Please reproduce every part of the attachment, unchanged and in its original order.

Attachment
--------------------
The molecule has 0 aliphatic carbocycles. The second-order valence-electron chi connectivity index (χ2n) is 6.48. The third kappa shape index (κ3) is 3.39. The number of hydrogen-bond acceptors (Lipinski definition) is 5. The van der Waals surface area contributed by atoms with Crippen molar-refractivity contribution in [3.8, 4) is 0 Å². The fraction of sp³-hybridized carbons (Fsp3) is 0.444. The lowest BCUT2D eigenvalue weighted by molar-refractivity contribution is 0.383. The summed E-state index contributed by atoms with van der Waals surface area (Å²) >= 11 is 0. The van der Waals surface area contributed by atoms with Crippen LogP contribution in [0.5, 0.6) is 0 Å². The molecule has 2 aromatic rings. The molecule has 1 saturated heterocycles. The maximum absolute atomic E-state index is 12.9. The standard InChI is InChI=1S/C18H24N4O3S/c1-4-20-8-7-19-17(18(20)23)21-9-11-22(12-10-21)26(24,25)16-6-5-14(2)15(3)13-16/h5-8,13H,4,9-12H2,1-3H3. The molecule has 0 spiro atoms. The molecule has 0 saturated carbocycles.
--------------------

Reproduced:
The molecule has 0 aliphatic carbocycles. The second-order valence-electron chi connectivity index (χ2n) is 6.48. The third kappa shape index (κ3) is 3.39. The number of hydrogen-bond acceptors (Lipinski definition) is 5. The van der Waals surface area contributed by atoms with Crippen molar-refractivity contribution in [3.8, 4) is 0 Å². The fraction of sp³-hybridized carbons (Fsp3) is 0.444. The lowest BCUT2D eigenvalue weighted by molar-refractivity contribution is 0.383. The summed E-state index contributed by atoms with van der Waals surface area (Å²) >= 11 is 0. The van der Waals surface area contributed by atoms with Crippen LogP contribution in [0.5, 0.6) is 0 Å². The molecule has 2 aromatic rings. The molecule has 1 saturated heterocycles. The maximum absolute atomic E-state index is 12.9. The standard InChI is InChI=1S/C18H24N4O3S/c1-4-20-8-7-19-17(18(20)23)21-9-11-22(12-10-21)26(24,25)16-6-5-14(2)15(3)13-16/h5-8,13H,4,9-12H2,1-3H3. The molecule has 0 spiro atoms. The molecule has 0 saturated carbocycles.